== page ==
Real to reality TV love

By  Beatriz Jereza, Youth Speak News
  • November 9, 2012

“Please come to the altar to renew your vows with your wedding rings,” said our parish priest.

My parents looked at each other, and then to the rest of our extended family, with a mix of horror and amusement. It was their 20th wedding anniversary ceremony, and they forgot to bring their wedding rings.

In a flash, my aunt found an impromptu ring to fit my dad’s pinky finger, while I handed my mom my diamond gold ring. And like two teenagers up to no good, my mom and dad scurried up to the front of the church, laughing at the situation as they joined other couples from our parish.

Some of the couples celebrated their 10th anniversary, while one couple celebrated their 80th. The renewal of the vows ceremony was simple and beautiful. The couples posed for pictures and then celebrated with a delightful potluck lunch of sandwiches, a delicious wedding sheet cake and other desserts.

This heart-warming image is a stark contrast to the very popular world of reality TV weddings. The bride spends hours at a designer store trying to find the perfect princess dress for $10,000. This is followed by a trip to Cartier for the most ostentatious necklace to match the bedazzled 24-karat engagement ring. The bride and groom argue over the wedding cake, but the bride chooses the most lavish one. Then scenes of the reception hall filled with ice sculptures and martini bars transition back and forth with that of dancing guests. For the grand finale, a dollar sign with six or seven figures usually pops up. The unspoken rule: the higher the price tag, the more successful the wedding.

I learned more about celebrating love in the span of a two-hour renewal ceremony than the countless hours I have spent guiltily watching reality wedding shows. My mom glowed through the entire renewal ceremony, despite forgetting her wedding band. This completely contrasted with a reality TV bride who refused to walk into the church for two hours because the florist sent the wrong bouquet.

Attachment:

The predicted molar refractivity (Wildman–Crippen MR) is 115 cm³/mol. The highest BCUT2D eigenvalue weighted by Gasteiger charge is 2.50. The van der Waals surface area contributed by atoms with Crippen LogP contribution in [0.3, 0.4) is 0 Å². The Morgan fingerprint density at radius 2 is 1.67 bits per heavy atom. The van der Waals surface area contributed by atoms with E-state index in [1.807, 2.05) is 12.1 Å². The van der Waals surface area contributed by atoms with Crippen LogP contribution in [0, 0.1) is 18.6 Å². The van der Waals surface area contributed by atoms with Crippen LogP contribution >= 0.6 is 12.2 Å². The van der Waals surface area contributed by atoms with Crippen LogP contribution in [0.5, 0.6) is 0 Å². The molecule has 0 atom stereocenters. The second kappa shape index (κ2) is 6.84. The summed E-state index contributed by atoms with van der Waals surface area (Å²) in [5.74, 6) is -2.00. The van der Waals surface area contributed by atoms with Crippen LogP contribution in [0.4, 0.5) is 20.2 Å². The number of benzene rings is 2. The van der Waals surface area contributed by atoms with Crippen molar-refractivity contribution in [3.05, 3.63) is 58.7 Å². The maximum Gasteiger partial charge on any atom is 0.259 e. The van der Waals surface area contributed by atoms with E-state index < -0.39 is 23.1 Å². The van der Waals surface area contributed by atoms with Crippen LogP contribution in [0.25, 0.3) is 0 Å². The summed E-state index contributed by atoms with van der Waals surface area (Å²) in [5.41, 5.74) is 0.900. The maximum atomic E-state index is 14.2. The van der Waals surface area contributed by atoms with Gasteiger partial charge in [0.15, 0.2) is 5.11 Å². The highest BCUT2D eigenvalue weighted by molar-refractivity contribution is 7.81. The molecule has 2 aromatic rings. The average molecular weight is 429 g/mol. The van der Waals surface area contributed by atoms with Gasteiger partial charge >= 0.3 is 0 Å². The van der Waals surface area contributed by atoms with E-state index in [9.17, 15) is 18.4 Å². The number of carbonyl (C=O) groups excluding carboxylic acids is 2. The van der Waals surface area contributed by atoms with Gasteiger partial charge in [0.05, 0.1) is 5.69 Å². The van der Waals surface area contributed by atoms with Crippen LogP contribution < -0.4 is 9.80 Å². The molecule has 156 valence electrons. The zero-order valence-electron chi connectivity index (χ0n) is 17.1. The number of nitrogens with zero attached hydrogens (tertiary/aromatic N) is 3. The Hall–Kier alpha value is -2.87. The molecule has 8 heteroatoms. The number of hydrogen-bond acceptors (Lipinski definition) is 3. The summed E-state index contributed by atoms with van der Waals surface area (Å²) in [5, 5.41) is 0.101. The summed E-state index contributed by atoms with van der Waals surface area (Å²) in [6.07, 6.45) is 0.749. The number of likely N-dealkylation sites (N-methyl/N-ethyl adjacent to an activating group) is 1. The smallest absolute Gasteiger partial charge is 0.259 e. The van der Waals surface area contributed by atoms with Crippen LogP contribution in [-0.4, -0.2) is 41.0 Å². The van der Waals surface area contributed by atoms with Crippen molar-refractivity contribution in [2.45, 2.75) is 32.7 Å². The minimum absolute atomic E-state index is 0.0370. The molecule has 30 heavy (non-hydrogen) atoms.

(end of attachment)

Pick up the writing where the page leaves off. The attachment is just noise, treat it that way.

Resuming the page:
I love waking up in the morning and finding my parents sitting at the breakfast table casually talking and laughing. When they have an argument, they are eventually willing to forgive one another. Even with hectic schedules, they attend Mass every Sunday to celebrate and reflect on the life they share together.

Marriage is not perfect and it is definitely not simple. But they are committed to each other and to the vows they shared in front of God and their family 20 years ago. And their wedding cost only a fraction of the average reality TV wedding.

My mom can’t recall the location of her wedding dress. My dad’s wedding ring no longer fits. But the night my mom’s car had a flat tire in the pouring rain during Hurricane Sandy, my dad immediately stopped cooking dinner and drove to the rescue. He gave her a hand to hold, an umbrella to shield her from the storm and piece of mind that she would never be alone through any test God might send their way. 

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